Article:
The airline’s capacity growth is being held back by the delivery delays and will resume only “when I get some visibility on all this,” Clark said.
A Boeing spokesman said the US manufacturer was working through its “disciplined development process” to prepare the 777-9 for its first flight and delivery to launch customers.
In September, Boeing Chief Executive Dennis Muilenburg said it was “working toward entry into service (of the 777X) by the end of 2020,” subject to the availability of engines.
There has been speculation that Emirates could defer or reduce 777X orders, or else downgrade some to the smaller 787.
Clark told the Seattle Times in June that Emirates was discussing a combination of 777Xs and 787s that may preserve overall numbers but substitute some jets and defer others.
Planemakers already face pressure over late deliveries of smaller aircraft, with Boeing’s 737 MAX grounded following two accidents and Airbus’s A320neo hit by industrial delays. But the November air show is expected to test airlines’ leverage in negotiations for some of the industry’s biggest jets.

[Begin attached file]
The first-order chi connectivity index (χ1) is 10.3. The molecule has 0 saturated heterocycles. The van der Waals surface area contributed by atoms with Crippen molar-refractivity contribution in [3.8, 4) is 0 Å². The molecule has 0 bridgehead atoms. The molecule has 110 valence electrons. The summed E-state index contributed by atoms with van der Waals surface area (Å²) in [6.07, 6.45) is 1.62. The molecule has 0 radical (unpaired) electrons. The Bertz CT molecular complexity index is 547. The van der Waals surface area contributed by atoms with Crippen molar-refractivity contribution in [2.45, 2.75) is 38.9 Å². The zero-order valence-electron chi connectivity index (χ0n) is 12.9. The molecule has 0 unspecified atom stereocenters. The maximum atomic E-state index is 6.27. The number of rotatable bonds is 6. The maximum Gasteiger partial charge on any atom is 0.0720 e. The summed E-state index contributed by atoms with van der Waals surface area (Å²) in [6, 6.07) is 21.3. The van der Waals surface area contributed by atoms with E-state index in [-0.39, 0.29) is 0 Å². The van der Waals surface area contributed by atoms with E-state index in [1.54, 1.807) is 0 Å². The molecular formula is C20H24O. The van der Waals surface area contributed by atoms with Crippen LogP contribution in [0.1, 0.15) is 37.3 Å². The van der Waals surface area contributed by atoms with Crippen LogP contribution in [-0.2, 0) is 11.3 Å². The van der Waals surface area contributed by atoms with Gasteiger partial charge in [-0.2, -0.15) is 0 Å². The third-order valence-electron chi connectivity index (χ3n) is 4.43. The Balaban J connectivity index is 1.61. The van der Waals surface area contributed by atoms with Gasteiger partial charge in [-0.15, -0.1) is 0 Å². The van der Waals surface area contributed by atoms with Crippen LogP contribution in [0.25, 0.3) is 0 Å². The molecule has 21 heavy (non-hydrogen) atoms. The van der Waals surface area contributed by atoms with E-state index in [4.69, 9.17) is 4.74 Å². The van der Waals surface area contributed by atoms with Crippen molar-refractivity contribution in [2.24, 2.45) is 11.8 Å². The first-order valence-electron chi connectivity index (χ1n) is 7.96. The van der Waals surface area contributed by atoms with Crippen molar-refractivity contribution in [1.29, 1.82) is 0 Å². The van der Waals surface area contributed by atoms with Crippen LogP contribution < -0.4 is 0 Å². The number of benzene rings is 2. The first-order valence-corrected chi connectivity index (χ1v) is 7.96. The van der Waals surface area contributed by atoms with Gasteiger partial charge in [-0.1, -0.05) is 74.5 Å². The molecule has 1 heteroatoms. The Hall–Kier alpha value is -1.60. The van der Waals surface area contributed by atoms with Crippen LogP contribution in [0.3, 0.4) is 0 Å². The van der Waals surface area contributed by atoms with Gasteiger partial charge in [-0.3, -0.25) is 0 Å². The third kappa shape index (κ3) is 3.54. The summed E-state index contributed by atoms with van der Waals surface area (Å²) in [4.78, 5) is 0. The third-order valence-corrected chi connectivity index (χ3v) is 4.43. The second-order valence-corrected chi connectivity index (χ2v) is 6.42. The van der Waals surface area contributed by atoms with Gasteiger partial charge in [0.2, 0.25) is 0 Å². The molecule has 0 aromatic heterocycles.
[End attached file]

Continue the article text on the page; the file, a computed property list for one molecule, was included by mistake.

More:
While Boeing tries to finalize its 787 deal, Airbus will be hoping to complete an order for 40 similar-sized A330neo and 30 A350 jets which Emirates tentatively ordered in February when Airbus decided to halt production of its flagship A380.
Asked about the status of new Airbus orders, Clark stressed the importance of keeping costly assets working reliably.
“You’ve probably heard me say in the industry, I want aircraft that will give me 99.9 percent dispatch reliability from day one. Until they can contract for that, we’re not going to take them.”
An Airbus spokeswoman said the A330 family has a dispatch reliability — or the proportion of departures without technical problems — of 99.4 percent, with the A350 already at 99.9 percent.
Clark said the aerospace industry had “over-promised” in recent years, placing jets in the market before they had the technical maturity to deal reliably with hot Gulf conditions.